‘Daredevil’ Introduces A Blind, Blood-Stained Hero To The MCU

In the wake of the chaotic destruction of New York City by way of “the incident” (the end of The Avengers), the rest of New York City is left to rebuild. From the rubble emerges those who would look to take advantage of weakness, to reap rewards under a false flag of honor. Still, there are few who, in the aftermath, raise a standard for that of those in need. At the office and on the streets, Matt Murdock—Daredevil—is one of those men.

Blinded by a chemical accident during his youth, Matt Murdock (Charlie Cox) follows in the footsteps of his father and other mentors, as he traverses his newly dimmed world. Donning a mask and utilizing sharply-toned fighting skills buoyed by nearly supernatural senses, he sets out to make his neighborhood—Hell’s Kitchen—safer by standing against those who seek to destroy it. With the help of his assistant Karen Paige (Deborah Ann Woll) and close friend and partner in law Foggy Nelson (Eldon Henson), Murdock seeks to dismantle the criminal empires from within the confines of the law and (unbeknown to his pals) with the fury of Murdock’s fists.

The trio soon discovers that Wilson Fisk (Vincent D’Onofrio), the kingpin of a crime organization, has power and influence in frightening places. As enemies close in, Murdock soon takes more upon himself, loosing a kind of devil on those who threaten his friends and principles for which he adamantly stands.

The performances in Daredevil are fantastic. Dosing out realism and fiction in appropriate fashion, the show has a kind of harmony. Its tale is of a different breed of superhero. D’Onofrio offers a passion-filled performance, masterfully embodying his deranged character in every grimace, twitch and mannerism. His menacing figure, as a man and physical manifestation of power, evokes a kind of fear shared by characters within and outside his ranks.

Cox does well to bring the the audience into the mind of a blind man. His gazes, manner of speech and overall tone show just how deeply conflicted Matt Murdock is in the wake of his accident and the destruction of his city. In the supporting roles of Paige and Nelson, Woll and Henson bring raw emotion and believability to the show. In many cases, they act as the voice of the audience, raising questions that those watching would have, and drive the logical progressions in the narrative.

In terms of action, Daredevil is a thrill. With its television scaled budget, Daredevil uses brutal, hard boiled fight scenes. As Murdock seemingly does the impossible—warding off foe after foe despite his blindness, the audience is brought along to understand just how he does it. Most action scenes are met with distinct audio pieces like a whoosh of a blade or foot, or the increased heartbeat of an adversary. All are indicative of the heightened senses of Daredevil, which allow him to be steps ahead of his enemies. In a different sort of action, in the courtroom and during questioning, Murdock’s abilities create tension, as he easily sees through the lies and falsehoods of those evading the law.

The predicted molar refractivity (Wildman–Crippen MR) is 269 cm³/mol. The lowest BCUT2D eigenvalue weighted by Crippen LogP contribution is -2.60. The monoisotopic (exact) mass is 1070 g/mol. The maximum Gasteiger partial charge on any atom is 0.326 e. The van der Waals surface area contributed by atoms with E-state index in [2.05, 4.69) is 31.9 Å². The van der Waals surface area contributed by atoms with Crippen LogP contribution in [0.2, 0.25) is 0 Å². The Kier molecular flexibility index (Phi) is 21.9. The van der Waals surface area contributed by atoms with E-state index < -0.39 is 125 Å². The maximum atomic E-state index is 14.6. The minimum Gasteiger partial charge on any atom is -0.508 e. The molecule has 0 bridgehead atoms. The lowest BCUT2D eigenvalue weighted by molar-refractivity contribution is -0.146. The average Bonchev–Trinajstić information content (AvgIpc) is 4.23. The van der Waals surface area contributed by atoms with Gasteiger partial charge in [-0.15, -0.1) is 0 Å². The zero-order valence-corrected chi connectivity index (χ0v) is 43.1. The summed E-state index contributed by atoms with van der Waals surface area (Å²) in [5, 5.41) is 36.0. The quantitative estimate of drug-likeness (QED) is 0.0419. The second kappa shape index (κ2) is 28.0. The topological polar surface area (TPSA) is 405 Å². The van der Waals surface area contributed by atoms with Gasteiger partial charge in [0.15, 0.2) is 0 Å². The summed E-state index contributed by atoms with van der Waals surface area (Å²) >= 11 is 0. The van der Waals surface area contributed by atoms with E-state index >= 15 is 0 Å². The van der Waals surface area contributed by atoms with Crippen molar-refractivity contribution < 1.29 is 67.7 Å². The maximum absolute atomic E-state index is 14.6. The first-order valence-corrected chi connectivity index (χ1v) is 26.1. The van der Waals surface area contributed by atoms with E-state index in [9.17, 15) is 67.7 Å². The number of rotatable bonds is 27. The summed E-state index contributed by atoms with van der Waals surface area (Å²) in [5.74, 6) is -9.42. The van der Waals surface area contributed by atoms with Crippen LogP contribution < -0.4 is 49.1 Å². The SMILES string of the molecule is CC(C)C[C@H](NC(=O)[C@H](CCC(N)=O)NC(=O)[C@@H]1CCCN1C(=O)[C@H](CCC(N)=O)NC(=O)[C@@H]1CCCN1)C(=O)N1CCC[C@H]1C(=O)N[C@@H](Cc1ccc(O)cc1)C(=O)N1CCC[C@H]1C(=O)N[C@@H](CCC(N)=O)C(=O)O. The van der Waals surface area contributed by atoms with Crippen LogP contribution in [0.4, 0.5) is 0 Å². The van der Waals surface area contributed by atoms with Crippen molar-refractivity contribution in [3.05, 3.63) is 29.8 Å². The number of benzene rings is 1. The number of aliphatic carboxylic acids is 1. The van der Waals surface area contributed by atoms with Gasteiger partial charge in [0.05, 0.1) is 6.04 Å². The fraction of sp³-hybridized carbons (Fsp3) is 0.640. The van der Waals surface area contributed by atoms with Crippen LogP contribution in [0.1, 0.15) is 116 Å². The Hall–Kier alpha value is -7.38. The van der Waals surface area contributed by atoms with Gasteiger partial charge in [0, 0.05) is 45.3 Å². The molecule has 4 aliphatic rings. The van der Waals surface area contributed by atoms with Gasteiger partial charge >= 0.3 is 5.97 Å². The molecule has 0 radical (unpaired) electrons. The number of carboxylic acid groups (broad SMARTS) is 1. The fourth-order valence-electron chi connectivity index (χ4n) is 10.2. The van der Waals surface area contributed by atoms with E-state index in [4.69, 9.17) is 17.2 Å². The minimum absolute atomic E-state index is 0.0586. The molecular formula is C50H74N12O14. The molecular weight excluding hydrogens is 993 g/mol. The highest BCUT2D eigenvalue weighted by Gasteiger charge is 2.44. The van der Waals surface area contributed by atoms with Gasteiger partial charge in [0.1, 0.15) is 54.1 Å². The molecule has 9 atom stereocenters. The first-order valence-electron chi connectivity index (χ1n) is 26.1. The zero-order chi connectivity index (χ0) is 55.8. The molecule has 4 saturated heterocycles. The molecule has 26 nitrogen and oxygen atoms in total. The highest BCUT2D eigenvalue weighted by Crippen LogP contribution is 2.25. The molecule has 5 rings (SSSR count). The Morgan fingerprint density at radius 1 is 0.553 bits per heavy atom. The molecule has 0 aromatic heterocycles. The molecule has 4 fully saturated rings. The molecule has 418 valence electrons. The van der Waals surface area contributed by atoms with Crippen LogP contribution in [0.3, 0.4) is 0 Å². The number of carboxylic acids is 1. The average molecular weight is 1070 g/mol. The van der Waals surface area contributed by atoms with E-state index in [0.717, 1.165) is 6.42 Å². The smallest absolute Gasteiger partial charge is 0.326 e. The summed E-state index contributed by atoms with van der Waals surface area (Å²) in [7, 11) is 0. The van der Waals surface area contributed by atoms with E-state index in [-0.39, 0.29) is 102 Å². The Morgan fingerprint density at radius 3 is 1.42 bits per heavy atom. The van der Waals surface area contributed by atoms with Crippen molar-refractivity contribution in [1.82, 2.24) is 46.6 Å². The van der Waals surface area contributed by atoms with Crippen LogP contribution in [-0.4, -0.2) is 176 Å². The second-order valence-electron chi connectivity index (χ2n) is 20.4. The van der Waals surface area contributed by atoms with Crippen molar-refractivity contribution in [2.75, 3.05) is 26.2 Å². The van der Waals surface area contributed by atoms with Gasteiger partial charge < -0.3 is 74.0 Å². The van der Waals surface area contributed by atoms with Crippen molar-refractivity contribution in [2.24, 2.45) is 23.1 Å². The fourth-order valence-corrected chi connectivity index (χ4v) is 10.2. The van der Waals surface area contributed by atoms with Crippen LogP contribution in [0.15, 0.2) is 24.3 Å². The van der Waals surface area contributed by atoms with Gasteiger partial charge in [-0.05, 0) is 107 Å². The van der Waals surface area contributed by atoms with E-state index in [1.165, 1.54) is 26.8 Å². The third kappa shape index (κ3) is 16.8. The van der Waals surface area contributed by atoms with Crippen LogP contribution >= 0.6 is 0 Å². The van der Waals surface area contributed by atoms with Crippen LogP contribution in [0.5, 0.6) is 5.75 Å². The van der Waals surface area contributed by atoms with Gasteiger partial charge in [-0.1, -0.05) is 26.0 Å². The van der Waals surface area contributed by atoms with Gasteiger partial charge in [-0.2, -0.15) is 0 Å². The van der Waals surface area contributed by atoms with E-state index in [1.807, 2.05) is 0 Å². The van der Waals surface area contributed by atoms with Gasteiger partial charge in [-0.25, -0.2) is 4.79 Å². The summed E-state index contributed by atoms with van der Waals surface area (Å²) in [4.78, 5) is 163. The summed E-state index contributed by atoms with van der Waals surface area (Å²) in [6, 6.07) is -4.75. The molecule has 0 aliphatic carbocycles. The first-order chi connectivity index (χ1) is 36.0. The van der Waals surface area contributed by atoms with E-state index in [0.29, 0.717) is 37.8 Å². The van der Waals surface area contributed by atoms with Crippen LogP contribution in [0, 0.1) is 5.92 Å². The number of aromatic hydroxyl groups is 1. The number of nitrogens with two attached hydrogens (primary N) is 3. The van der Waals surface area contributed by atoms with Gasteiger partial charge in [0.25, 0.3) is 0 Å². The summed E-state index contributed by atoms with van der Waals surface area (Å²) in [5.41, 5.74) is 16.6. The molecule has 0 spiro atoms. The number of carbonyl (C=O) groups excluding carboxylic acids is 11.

Daredevil is part of the Marvel Cinematic Universe, which leaves the door open for tie-ins to existing series. The narrative spun in Daredevil is distinct from anything else we has seen come out of Marvel in the past couple of years. It’s much darker and not just because of the protagonists lack of sight. Compared to the relatively bloodless installments of Marvel’s recent fare, Daredevil does not pull as many punches. The ruthlessness of the criminal enterprises are encapsulated in very real and harrowing scenes of rage-filled murder and deceit. Such scenes serve as justification for Daredevil’s similarly brutal responses.

With this darker setting though, we have to wonder how any of the characters in Daredevil might interact with the bland bots of ABC’s Agents of Shield, another Marvel property. They seem to come from largely different circumstances. Daredevil might also conflict with the more fantastical realms in the Marvel Universe.  Although gifted with heightened senses, Daredevil is largely human, and it shows. He bleeds … a lot. The realism of Murdock’s cause would seem at odds with the chipper god from Asgard. That being said, there is room for other interesting tie-ins with newly acquired properties garnering fresh, possibly darker starts. A certain wall-crawler is known to wander about the skylines shared by Daredevil.

Daredevil builds to a thoroughly enjoyable tale of a hero much different from others Marvel has graced us with. Coming from nothing and becoming the change he wished, if not to see, to sense in the world, Daredevil is a testament to a human spirit. Down the line, it will be interesting to see such a character grow and come out of the shadows as more than a vigilante, but a hero.

Featured Image Courtesy of ABC Studios

About Caleb Griego 152 Articles
Caleb Griego is the arts & review editor of The Heights. He has put his earphones through the wash at least a dozen times and they still work. He still doesn't know who to thank, so he prays to all deities just to be safe.